Obreanna McReynolds remembers how novel Zoom seemed in the early weeks of the pandemic.
At first, McReynolds enjoyed playing around with different filters, including one that layered makeup on her small, pixelated image.
But by the summer, McReynolds started hiding the self-view on video calls.
She would sit in meetings and notice dark circles under her eyes or puffiness. Or fixate on her messy hair. It was distracting, but she didn’t feel as if she could turn off her video.
Zoom “definitely makes me self-aware, which is not a good thing,” she said. It’s “an easy, slippery slope into being obsessed with fixing or optimizing.”
A year into the pandemic, Zoom and other videoconferencing services have shaped the lives and routines of many people working from home, triggering a new wave of vocabulary to describe what we’re collectively experiencing.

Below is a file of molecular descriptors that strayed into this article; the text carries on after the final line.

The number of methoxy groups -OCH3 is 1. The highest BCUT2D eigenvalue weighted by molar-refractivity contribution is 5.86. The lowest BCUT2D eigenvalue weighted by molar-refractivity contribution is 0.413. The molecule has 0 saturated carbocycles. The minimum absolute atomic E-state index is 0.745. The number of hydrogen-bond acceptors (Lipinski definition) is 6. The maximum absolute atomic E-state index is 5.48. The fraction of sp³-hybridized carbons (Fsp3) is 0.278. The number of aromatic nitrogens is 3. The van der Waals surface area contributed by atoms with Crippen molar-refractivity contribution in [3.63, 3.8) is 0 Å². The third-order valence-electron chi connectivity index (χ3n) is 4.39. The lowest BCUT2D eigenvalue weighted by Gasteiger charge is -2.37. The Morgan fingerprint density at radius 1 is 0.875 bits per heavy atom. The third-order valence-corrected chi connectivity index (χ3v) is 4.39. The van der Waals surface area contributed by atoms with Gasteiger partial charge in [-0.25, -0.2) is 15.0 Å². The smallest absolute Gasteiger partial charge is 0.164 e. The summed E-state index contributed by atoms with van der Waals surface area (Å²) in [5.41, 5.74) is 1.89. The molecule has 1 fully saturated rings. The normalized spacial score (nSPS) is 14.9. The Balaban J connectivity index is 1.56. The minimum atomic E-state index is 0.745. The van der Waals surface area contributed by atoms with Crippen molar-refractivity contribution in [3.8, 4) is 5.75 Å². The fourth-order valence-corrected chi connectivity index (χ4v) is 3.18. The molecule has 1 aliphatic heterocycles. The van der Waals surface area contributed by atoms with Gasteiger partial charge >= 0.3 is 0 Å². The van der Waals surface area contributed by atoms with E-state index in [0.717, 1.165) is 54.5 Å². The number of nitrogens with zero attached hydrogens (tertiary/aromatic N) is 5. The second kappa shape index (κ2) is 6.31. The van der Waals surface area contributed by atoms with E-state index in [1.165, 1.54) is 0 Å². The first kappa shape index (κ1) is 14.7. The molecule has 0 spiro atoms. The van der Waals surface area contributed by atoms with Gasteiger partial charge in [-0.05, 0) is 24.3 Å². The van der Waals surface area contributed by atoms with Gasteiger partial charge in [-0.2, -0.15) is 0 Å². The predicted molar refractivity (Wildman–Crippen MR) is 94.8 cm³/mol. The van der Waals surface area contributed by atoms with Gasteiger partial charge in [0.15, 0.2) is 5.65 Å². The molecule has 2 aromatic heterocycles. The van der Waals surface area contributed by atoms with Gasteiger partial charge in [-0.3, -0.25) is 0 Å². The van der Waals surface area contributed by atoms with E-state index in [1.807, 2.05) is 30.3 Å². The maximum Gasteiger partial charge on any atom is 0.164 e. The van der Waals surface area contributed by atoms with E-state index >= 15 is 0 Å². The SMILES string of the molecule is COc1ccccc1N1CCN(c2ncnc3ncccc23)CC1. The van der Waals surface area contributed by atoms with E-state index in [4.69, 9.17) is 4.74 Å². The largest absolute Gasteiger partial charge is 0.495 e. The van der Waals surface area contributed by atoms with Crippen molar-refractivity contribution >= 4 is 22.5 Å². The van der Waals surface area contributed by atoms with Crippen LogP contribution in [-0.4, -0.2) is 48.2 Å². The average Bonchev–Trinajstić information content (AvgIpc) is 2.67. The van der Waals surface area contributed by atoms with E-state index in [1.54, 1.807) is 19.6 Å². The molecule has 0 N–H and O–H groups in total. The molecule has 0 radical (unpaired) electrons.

There’s “Zoom dysmorphia,” in which people feel anxiety about their looks, set off by hours spent looking at themselves on videoconferencing screens.
Then there’s “Zoom boom,” a spike in cosmetic surgery consultations believed to be rooted in the ceaseless stream of video meetings. A recent Guardian article, citing numbers from the American Society of Plastic Surgeons, reported that virtual consultations for cosmetic procedures had increased 64 percent since the start of the pandemic.
Jeremy Bailenson, the founding director of the Stanford University Virtual Human Interaction Lab, likened our sudden relationship with videoconference tools to spending our entire workdays with a mirror in our hand.
“Zoom users are seeing reflections of themselves at a frequency and duration that hasn’t been seen before in the history of media and likely the history of people,” Bailenson wrote in a recent paper on “Zoom fatigue.”
McReynolds, 31, says the constant video calls have made her more sensitive to signs of aging.